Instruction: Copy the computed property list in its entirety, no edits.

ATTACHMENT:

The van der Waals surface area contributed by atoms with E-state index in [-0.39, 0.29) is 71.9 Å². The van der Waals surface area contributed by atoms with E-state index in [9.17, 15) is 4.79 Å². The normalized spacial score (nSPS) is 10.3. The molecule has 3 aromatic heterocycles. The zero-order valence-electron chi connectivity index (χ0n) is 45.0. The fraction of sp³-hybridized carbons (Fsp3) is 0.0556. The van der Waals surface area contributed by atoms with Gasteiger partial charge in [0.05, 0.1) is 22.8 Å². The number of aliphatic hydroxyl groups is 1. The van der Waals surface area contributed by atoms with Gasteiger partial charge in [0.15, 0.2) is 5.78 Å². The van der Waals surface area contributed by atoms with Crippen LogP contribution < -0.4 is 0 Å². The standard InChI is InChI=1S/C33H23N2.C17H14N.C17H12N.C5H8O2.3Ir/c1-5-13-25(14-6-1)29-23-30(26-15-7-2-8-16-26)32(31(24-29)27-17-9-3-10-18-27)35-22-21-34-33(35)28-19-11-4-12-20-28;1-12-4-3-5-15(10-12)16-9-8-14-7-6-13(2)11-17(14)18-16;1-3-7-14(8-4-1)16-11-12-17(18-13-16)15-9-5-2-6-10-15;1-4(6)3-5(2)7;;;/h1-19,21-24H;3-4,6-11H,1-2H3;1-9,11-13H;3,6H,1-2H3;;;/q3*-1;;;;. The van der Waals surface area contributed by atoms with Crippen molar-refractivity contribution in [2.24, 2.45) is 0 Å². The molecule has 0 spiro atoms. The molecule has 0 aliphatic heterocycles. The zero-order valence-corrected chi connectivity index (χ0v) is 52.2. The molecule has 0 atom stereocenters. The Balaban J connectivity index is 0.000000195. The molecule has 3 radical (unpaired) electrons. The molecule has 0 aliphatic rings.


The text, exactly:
The van der Waals surface area contributed by atoms with E-state index in [-0.39, 0.29) is 71.9 Å². The van der Waals surface area contributed by atoms with E-state index in [9.17, 15) is 4.79 Å². The normalized spacial score (nSPS) is 10.3. The molecule has 3 aromatic heterocycles. The zero-order valence-electron chi connectivity index (χ0n) is 45.0. The fraction of sp³-hybridized carbons (Fsp3) is 0.0556. The van der Waals surface area contributed by atoms with Gasteiger partial charge in [0.05, 0.1) is 22.8 Å². The number of aliphatic hydroxyl groups is 1. The van der Waals surface area contributed by atoms with Gasteiger partial charge in [0.15, 0.2) is 5.78 Å². The van der Waals surface area contributed by atoms with Crippen LogP contribution < -0.4 is 0 Å². The standard InChI is InChI=1S/C33H23N2.C17H14N.C17H12N.C5H8O2.3Ir/c1-5-13-25(14-6-1)29-23-30(26-15-7-2-8-16-26)32(31(24-29)27-17-9-3-10-18-27)35-22-21-34-33(35)28-19-11-4-12-20-28;1-12-4-3-5-15(10-12)16-9-8-14-7-6-13(2)11-17(14)18-16;1-3-7-14(8-4-1)16-11-12-17(18-13-16)15-9-5-2-6-10-15;1-4(6)3-5(2)7;;;/h1-19,21-24H;3-4,6-11H,1-2H3;1-9,11-13H;3,6H,1-2H3;;;/q3*-1;;;;. The van der Waals surface area contributed by atoms with Crippen molar-refractivity contribution in [2.24, 2.45) is 0 Å². The molecule has 0 spiro atoms. The molecule has 0 aliphatic heterocycles. The zero-order valence-corrected chi connectivity index (χ0v) is 52.2. The molecule has 0 atom stereocenters. The Balaban J connectivity index is 0.000000195. The molecule has 3 radical (unpaired) electrons. The molecule has 0 aliphatic rings.